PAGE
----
More On The International Break, Luke Shaw And Business As Usual For England

Posted: September 10, 2018 in Chelsea, England, Football, International Football, Liverpool, Manchester City, Manchester United, Opinion, The Nations League, Tottenham Hotspur
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Well, that’s the first week out of the way. Only another five days to go before the return of Premier League football.

This is good news for lovers of the game, avid supporters and masochists as every form of satisfaction will be delivered or denied over the coming weekend.

Why is it that, when the Premier League has been absent since May, we get four games into the new season and have to have an international injury window?

Is this just because the powers-that-be are a bunch of sadists? We are not thinking necessarily of just the effect on the fans here. They will tune in to the meaningless rubbish served up as top quality international football because they have nothing else to watch, that’s just the way it is and is why England, for example, will always attract a decent sized crowd at Wembley despite being rubbish.

No, we are also thinking of the players. They have only just left their international team mates after the World Cup and now they have to see them again after only four games. Their consistency in the Premier League could be affected adversely by this break, they could suffer injury, (ask Luke Shaw), and their confidence could be reduced by either not being selected or having a bad game.

Other than commitments made by people who don’t know what they are doing, we can think of no good reason whatsoever for these international breaks and we get the very strong impression that the majority of football supporters would also quite happily live without them.

Get well soon…..


Another recovery needed from this man but, hopefully, a lot quicker this time

Luke Shaw deserves a bit of luck, preferably the good kind. After fighting his way back from a double fracture of the leg suffered against PSV in the Champion’s League back in September 2015, an injury caused by a terrible tackle by Hector Moreno who was later awarded “man-of-the-match” when he should have been sent off, Shaw has now been sidelined with a head injury which, hopefully, looked a lot worse than it was.

He has not been sent home from the England squad, which is a good sign, although he is unlikely to play the second meaningless game on Tuesday against Switzerland. The general concensus is that he was probably never going to play in that game anyway so the early indications on the injury are positive.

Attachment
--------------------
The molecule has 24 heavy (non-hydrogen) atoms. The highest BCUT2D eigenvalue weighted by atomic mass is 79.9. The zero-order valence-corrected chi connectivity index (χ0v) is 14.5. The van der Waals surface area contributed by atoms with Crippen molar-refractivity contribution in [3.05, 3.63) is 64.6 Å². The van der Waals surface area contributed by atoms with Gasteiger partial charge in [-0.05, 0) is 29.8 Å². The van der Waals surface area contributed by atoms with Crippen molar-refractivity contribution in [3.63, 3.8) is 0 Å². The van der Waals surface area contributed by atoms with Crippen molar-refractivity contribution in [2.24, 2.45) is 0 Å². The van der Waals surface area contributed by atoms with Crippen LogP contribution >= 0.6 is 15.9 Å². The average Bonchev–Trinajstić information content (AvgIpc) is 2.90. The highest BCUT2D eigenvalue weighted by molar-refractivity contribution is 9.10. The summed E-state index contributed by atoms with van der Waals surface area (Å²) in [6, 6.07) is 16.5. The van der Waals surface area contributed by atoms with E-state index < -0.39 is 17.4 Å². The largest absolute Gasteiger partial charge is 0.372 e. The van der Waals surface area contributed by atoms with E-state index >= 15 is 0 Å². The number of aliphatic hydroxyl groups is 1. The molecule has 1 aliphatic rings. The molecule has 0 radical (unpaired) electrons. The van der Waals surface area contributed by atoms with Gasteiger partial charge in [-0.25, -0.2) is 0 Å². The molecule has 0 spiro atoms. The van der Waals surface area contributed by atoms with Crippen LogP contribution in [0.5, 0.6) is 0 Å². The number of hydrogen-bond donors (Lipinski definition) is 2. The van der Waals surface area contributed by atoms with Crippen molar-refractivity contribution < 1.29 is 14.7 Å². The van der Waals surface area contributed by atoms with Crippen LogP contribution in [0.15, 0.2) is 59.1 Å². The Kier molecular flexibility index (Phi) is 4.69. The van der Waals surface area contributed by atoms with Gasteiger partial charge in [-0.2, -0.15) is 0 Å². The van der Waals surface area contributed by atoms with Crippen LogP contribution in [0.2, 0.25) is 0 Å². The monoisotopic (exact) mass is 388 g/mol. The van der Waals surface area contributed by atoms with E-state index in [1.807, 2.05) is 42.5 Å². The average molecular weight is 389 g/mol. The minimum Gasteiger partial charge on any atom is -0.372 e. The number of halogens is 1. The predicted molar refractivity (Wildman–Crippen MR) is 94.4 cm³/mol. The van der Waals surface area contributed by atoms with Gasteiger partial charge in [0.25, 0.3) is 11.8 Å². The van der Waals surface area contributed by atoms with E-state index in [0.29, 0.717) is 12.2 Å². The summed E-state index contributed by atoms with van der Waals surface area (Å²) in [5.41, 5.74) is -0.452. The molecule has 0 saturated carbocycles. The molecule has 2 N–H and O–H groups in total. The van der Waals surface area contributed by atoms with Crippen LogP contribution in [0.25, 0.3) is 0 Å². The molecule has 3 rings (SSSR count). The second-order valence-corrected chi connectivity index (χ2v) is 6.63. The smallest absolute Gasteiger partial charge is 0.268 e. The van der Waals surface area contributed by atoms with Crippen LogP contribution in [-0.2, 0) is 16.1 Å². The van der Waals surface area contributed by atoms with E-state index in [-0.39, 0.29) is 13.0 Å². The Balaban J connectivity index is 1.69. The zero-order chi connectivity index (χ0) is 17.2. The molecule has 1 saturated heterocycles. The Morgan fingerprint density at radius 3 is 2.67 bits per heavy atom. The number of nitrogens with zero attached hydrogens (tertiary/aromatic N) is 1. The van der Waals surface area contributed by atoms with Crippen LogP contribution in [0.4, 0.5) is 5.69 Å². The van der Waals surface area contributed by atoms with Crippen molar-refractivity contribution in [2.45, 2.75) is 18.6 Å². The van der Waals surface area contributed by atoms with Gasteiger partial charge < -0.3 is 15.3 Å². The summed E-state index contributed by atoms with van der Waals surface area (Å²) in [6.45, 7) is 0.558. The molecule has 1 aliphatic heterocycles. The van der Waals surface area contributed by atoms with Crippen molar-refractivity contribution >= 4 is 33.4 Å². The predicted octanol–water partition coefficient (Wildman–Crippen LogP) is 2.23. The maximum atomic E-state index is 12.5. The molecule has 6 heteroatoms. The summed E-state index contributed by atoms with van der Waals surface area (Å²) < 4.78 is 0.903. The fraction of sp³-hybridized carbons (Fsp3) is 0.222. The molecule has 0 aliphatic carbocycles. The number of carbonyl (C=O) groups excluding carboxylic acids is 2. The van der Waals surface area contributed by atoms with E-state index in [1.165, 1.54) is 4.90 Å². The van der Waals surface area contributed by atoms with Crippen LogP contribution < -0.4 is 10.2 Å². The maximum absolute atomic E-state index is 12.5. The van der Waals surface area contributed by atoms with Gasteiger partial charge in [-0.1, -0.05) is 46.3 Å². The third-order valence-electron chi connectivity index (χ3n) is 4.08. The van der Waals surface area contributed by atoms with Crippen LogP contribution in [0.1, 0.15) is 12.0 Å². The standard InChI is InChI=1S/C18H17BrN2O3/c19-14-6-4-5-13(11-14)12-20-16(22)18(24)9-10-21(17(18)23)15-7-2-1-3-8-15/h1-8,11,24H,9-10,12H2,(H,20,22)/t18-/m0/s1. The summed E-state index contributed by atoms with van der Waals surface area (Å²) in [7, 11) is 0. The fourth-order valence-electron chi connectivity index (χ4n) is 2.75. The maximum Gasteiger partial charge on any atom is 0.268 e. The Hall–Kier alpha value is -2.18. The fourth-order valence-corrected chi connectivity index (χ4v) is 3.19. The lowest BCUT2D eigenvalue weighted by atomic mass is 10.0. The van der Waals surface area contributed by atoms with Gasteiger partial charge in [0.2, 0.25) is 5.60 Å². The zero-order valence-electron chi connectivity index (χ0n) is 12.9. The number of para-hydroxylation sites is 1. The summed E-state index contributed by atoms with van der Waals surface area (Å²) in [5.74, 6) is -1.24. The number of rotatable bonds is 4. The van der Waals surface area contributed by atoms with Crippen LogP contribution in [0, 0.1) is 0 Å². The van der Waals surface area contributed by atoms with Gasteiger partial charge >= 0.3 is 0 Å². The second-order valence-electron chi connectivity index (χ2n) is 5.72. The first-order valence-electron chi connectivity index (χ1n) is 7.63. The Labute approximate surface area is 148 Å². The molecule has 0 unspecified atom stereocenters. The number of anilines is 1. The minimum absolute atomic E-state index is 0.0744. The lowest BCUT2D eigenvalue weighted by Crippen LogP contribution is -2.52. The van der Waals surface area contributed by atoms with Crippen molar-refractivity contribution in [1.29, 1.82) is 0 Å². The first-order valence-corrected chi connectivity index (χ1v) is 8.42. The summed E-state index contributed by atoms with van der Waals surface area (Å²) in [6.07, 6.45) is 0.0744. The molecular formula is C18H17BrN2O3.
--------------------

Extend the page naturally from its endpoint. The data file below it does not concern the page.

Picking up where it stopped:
Apparently, shortly after being stretchered off, he was walking and talking to staff so Manchester United manager José Mourinho, who was playing with his phone throughout the game, maybe needn’t be too worried.

As supporters who thought we had finally seen the back of Ashley Young, we can only hope that Shaw is fit in time for the next game against Watford. If he was replaced by the ageing, right-footed winger in the team at left-back then that would certainly be a sight to make your eyes sore.

And finally…..

Following their “successful” World Cup campaign which resulted in them winning absolutely nothing and only playing reasonably well once, England returned to Wembley to face Spain in the first match of the Nations League

For the most of it they were outplayed by the visitors who had a pretty torrid time at the World Cup but didn’t try to convince a gullible public of anything other than the facts of the matter.


Spain players celebrate Rodrigo’s goal against England

Goals from Saúl Ñíguez and Rodrigo cancelled out an excellent opener from Marcus Rashford and, as all the action took place in the first half, the second was a bit of a non-event. That was until Luke Shaw went off injured with a head injury and Danny Welbeck scored a perfectly good equaliser in the 97th minute which was ruled out for something or other, we’re still not sure what.

By losing this game Gareth Southgate’s men became the first England team to “successfully” lose three games in a row for more than 30 years. Is there no end to what this team can achieve?

Just think about it, if they can nearly win the World Cup without even reaching the final and, (probably), get relegated in the first season of the Nation’s League because they won’t beat Spain or Croatia away from home and will struggle against Croatia at Wembley, then these could be really exciting times to be an English supporter.

Mind you, the players are still in cloud-cuckoo land. Harry Kane said after the game that the players could “hold their heads up high”. That’s after losing a game, at home! Imagine the fervour which would be sweeping the country if this team were actually any good? It beggars belief!


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